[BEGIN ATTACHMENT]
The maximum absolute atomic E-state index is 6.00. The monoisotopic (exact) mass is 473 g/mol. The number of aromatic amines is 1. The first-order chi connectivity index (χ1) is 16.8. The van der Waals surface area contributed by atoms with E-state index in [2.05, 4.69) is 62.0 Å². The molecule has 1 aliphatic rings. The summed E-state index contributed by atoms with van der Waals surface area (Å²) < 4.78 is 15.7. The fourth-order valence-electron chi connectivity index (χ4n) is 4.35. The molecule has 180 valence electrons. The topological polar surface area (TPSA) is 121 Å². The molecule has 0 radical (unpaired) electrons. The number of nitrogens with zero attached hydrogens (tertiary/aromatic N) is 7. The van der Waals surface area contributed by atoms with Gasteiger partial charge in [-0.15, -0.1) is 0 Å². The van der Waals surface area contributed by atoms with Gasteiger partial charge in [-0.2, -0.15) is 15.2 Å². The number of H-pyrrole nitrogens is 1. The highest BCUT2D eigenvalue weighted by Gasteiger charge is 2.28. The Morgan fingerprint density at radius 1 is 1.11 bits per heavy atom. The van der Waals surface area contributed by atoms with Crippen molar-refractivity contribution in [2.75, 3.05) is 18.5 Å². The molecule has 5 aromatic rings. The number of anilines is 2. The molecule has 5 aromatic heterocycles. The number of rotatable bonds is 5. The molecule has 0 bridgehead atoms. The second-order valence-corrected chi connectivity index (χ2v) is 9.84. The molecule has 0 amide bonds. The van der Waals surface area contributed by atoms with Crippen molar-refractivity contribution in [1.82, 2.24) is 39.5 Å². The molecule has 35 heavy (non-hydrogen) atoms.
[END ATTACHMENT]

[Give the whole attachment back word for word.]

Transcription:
The maximum absolute atomic E-state index is 6.00. The monoisotopic (exact) mass is 473 g/mol. The number of aromatic amines is 1. The first-order chi connectivity index (χ1) is 16.8. The van der Waals surface area contributed by atoms with E-state index in [2.05, 4.69) is 62.0 Å². The molecule has 1 aliphatic rings. The summed E-state index contributed by atoms with van der Waals surface area (Å²) < 4.78 is 15.7. The fourth-order valence-electron chi connectivity index (χ4n) is 4.35. The molecule has 180 valence electrons. The topological polar surface area (TPSA) is 121 Å². The molecule has 0 radical (unpaired) electrons. The number of nitrogens with zero attached hydrogens (tertiary/aromatic N) is 7. The van der Waals surface area contributed by atoms with Gasteiger partial charge in [-0.15, -0.1) is 0 Å². The van der Waals surface area contributed by atoms with Gasteiger partial charge in [-0.2, -0.15) is 15.2 Å². The number of H-pyrrole nitrogens is 1. The highest BCUT2D eigenvalue weighted by Gasteiger charge is 2.28. The Morgan fingerprint density at radius 1 is 1.11 bits per heavy atom. The van der Waals surface area contributed by atoms with Crippen molar-refractivity contribution in [2.75, 3.05) is 18.5 Å². The molecule has 5 aromatic rings. The number of anilines is 2. The molecule has 5 aromatic heterocycles. The number of rotatable bonds is 5. The molecule has 0 bridgehead atoms. The second-order valence-corrected chi connectivity index (χ2v) is 9.84. The molecule has 0 amide bonds. The van der Waals surface area contributed by atoms with Crippen molar-refractivity contribution in [1.82, 2.24) is 39.5 Å². The molecule has 35 heavy (non-hydrogen) atoms.